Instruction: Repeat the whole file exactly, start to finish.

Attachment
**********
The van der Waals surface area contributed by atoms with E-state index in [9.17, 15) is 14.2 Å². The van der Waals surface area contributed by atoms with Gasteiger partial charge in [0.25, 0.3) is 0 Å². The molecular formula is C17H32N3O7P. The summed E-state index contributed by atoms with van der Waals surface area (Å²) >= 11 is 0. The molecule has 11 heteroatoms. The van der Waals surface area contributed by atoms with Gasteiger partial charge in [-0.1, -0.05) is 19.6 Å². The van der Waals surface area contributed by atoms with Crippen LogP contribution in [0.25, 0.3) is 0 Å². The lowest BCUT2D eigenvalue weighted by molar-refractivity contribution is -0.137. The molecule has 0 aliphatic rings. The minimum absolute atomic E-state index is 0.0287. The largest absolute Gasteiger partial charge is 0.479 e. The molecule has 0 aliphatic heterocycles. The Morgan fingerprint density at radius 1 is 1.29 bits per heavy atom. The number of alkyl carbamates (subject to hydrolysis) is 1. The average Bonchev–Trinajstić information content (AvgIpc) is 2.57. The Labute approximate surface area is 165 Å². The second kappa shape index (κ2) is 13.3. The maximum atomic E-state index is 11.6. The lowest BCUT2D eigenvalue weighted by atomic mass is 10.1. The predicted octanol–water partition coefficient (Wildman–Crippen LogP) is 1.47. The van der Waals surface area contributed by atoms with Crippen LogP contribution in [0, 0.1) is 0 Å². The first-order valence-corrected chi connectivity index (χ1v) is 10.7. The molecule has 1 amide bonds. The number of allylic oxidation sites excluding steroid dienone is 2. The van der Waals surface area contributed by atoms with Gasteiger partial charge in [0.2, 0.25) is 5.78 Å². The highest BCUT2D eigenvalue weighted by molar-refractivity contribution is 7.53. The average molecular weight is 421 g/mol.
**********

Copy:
The van der Waals surface area contributed by atoms with E-state index in [9.17, 15) is 14.2 Å². The van der Waals surface area contributed by atoms with Gasteiger partial charge in [0.25, 0.3) is 0 Å². The molecular formula is C17H32N3O7P. The summed E-state index contributed by atoms with van der Waals surface area (Å²) >= 11 is 0. The molecule has 11 heteroatoms. The van der Waals surface area contributed by atoms with Gasteiger partial charge in [-0.1, -0.05) is 19.6 Å². The van der Waals surface area contributed by atoms with Crippen LogP contribution in [0.25, 0.3) is 0 Å². The lowest BCUT2D eigenvalue weighted by molar-refractivity contribution is -0.137. The molecule has 0 aliphatic rings. The minimum absolute atomic E-state index is 0.0287. The largest absolute Gasteiger partial charge is 0.479 e. The molecule has 0 aliphatic heterocycles. The Morgan fingerprint density at radius 1 is 1.29 bits per heavy atom. The number of alkyl carbamates (subject to hydrolysis) is 1. The average Bonchev–Trinajstić information content (AvgIpc) is 2.57. The Labute approximate surface area is 165 Å². The second kappa shape index (κ2) is 13.3. The maximum atomic E-state index is 11.6. The lowest BCUT2D eigenvalue weighted by atomic mass is 10.1. The predicted octanol–water partition coefficient (Wildman–Crippen LogP) is 1.47. The van der Waals surface area contributed by atoms with Crippen LogP contribution in [0, 0.1) is 0 Å². The first-order valence-corrected chi connectivity index (χ1v) is 10.7. The molecule has 1 amide bonds. The number of allylic oxidation sites excluding steroid dienone is 2. The van der Waals surface area contributed by atoms with Gasteiger partial charge in [0.2, 0.25) is 5.78 Å². The highest BCUT2D eigenvalue weighted by molar-refractivity contribution is 7.53. The average molecular weight is 421 g/mol.